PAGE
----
[1.] His expectations from the rich man’s table: He desired to be fed with the crumbs, v. 21. He did not look for a mess from off his table, though he ought to have had one, one of the best; but would be thankful for the crumbs from under the table, the broken meat which was the rich man’s leavings; nay, the leavings of his dogs. The poor use entreaties, and must be content with such as they can get. Now this is taken notice of to show, First, What was the distress, and what the disposition, of the poor man. He was poor, but he was poor in spirit, contentedly poor. He did not lie at the rich man’s gate complaining, and bawling, and making a noise, but silently and modestly desiring to be fed with the crumbs. This miserable man was a good man, and in favour with God. Note, It is often the lot of some of the dearest of God’s saints and servants to be greatly afflicted in this world, while wicked people prosper, and have abundance; see Ps. 73:7, 10, 14. Here is a child of wrath and an heir of hell sitting in the house, faring sumptuously; and a child of love and an heir of heaven lying at the gate, perishing for hunger. And is men’s spiritual state to be judged of then by their outward condition? Secondly, What was the temper of the rich man towards him. We are not told that he abused him, or forbade him his gate, or did him any harm, but it is intimated that he slighted him; he had no concern for him, took no care about him. Here was a real object of charity, and a very moving one, which spoke for itself; it was presented to him at his own gate. The poor man had a good character and good conduct, and every thing that could recommend him. A little thing would be a great kindness to him, and yet he took no cognizance of his case, did not order him to be taken in and lodged in the barn, or some of the out-buildings, but let him lie there. Note, It is not enough not to oppress and trample upon the poor; we shall be found unfaithful stewards of our Lord’s goods, in the great day, if we do not succour and relieve them. The reason given for the most fearful doom is, I was hungry, and you gave me no meat. I wonder how those rich people who have read the gospel of Christ, and way that they believe it, can be so unconcerned as they often are in the necessities and miseries of the poor and afflicted.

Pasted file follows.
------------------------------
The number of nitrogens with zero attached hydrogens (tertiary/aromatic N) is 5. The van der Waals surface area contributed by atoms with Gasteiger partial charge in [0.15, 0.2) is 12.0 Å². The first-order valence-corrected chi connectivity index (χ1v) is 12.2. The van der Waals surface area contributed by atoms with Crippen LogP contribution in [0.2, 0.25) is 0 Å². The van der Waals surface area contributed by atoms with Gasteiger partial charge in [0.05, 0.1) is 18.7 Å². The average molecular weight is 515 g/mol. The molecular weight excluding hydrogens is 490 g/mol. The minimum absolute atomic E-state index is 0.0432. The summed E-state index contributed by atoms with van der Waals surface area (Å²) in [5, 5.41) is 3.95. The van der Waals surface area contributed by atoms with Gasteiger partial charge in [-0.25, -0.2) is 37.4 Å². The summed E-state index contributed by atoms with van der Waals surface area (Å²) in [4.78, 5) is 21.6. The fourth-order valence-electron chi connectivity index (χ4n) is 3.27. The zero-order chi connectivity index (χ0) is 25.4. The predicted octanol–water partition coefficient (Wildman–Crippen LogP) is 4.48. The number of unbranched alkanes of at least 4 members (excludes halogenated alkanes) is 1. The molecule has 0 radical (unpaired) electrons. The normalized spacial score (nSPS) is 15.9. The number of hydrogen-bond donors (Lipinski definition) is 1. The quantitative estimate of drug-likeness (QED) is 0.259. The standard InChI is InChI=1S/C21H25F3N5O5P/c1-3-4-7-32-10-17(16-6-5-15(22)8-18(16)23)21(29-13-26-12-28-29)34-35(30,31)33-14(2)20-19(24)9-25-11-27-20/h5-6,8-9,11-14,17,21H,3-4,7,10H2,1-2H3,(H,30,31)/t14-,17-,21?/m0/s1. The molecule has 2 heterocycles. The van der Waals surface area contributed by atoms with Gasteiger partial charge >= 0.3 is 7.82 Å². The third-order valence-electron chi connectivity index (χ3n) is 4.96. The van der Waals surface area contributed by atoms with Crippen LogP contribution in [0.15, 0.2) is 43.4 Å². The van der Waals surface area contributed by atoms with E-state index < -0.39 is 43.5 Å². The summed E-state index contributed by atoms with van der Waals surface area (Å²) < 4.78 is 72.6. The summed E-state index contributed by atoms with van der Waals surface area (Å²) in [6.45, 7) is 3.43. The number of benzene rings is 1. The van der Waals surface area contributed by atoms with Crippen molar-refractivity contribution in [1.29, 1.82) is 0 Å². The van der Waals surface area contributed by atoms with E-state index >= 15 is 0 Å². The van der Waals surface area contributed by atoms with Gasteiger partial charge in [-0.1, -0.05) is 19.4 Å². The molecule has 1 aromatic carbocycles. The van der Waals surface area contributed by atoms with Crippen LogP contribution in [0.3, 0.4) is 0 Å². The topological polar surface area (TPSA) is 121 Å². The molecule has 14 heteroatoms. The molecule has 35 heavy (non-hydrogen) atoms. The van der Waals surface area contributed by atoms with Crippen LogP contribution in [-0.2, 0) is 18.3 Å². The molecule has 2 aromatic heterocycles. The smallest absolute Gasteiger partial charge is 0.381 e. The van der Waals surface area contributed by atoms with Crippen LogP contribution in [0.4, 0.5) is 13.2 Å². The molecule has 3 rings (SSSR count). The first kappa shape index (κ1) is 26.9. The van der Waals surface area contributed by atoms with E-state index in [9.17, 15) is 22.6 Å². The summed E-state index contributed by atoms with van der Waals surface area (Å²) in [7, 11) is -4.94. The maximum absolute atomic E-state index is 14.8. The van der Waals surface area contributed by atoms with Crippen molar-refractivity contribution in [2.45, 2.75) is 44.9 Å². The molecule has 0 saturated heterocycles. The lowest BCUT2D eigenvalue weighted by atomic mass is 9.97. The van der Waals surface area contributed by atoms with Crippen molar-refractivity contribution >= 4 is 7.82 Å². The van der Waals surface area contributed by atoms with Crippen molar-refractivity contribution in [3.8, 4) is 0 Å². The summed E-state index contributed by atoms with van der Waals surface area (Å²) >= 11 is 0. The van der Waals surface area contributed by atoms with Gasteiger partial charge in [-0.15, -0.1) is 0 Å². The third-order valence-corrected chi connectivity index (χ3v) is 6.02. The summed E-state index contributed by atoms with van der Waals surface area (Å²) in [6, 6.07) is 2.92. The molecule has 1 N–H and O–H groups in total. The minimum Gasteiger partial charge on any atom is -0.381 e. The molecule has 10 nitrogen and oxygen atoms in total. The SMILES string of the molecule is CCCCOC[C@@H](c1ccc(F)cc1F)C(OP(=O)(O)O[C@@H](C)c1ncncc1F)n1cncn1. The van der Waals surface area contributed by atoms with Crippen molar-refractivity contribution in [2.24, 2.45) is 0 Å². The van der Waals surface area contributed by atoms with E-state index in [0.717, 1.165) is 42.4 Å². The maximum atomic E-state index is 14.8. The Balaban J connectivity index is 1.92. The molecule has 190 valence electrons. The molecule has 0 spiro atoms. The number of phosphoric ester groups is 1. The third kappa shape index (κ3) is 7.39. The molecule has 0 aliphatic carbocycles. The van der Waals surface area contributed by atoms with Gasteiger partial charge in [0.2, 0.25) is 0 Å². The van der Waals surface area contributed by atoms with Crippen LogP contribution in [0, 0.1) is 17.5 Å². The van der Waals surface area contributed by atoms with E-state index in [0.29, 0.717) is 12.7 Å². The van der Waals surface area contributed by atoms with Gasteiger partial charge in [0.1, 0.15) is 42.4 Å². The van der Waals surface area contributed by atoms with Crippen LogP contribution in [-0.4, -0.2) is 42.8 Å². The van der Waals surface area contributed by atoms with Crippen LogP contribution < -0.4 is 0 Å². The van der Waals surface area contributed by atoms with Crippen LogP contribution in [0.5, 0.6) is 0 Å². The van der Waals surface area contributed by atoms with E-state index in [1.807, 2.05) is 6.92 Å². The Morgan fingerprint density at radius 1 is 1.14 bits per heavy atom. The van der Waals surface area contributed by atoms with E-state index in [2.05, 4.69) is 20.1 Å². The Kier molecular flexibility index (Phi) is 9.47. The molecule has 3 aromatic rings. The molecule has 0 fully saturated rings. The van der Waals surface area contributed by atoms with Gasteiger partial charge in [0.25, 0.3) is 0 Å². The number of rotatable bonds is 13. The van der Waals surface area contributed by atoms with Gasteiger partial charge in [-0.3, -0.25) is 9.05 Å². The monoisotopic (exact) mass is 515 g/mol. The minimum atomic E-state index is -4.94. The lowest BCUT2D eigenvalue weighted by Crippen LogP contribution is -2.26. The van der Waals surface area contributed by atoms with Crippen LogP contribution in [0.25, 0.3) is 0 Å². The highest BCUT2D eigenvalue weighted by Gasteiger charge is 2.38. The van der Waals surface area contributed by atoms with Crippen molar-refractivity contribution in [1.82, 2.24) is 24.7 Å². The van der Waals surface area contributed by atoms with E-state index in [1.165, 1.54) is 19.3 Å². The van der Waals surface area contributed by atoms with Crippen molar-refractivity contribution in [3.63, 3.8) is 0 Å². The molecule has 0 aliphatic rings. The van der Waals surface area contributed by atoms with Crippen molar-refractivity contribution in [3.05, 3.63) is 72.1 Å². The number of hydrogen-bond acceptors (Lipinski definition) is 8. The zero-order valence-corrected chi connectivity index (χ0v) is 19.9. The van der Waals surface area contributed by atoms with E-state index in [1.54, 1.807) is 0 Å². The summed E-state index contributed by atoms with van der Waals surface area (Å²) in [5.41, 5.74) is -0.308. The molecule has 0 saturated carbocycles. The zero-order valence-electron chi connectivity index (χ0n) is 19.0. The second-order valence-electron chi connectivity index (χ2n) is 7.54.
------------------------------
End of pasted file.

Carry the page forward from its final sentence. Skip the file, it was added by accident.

[2.] The usage he had from the dogs; The dogs came and licked his sores. The rich man kept a kennel of hounds, it may be, or other dogs, for his diversion, and to please his fancy, and these were fed to the full, when poor Lazarus could not get enough to keep him alive. Note, Those will have a great deal to answer for hereafter that feed their dogs, but neglect the poor. And it is a great aggravation of the uncharitableness of many rich people that they bestow that upon their fancies and follies which would supply the necessity, and rejoice the heart, of many a good Christian in distress. Those offend God, nay, and they put a contempt upon human nature, that pamper their dogs and horses, and let the families of their poor neighbours starve. Now those dogs came and licked the sores of poor Lazarus, which may be taken, First, As an aggravation of his misery. His sores were bloody, which tempted the dogs to come, and lick them, as they did the blood of Naboth and Ahab, 1 Ki. 21:19. And we read of the tongue of the dogs dipped in the blood of enemies, Ps. 68:23. They attacked him while he was yet alive, as if he had been already dead, and he had not strength himself to keep them off, nor would any of the servants be so civil as to check them. The dogs were like their master, and thought they fared sumptuously when they regaled themselves with human gore. Or, it may be taken, Secondly, as some relief to him in his misery; alla kai, the master was hard-hearted towards him, but the dogs came and licked his sores, which mollified and eased them. It is not said, They sucked them, but licked them, which was good for them. The dogs were more kind to him than their master was.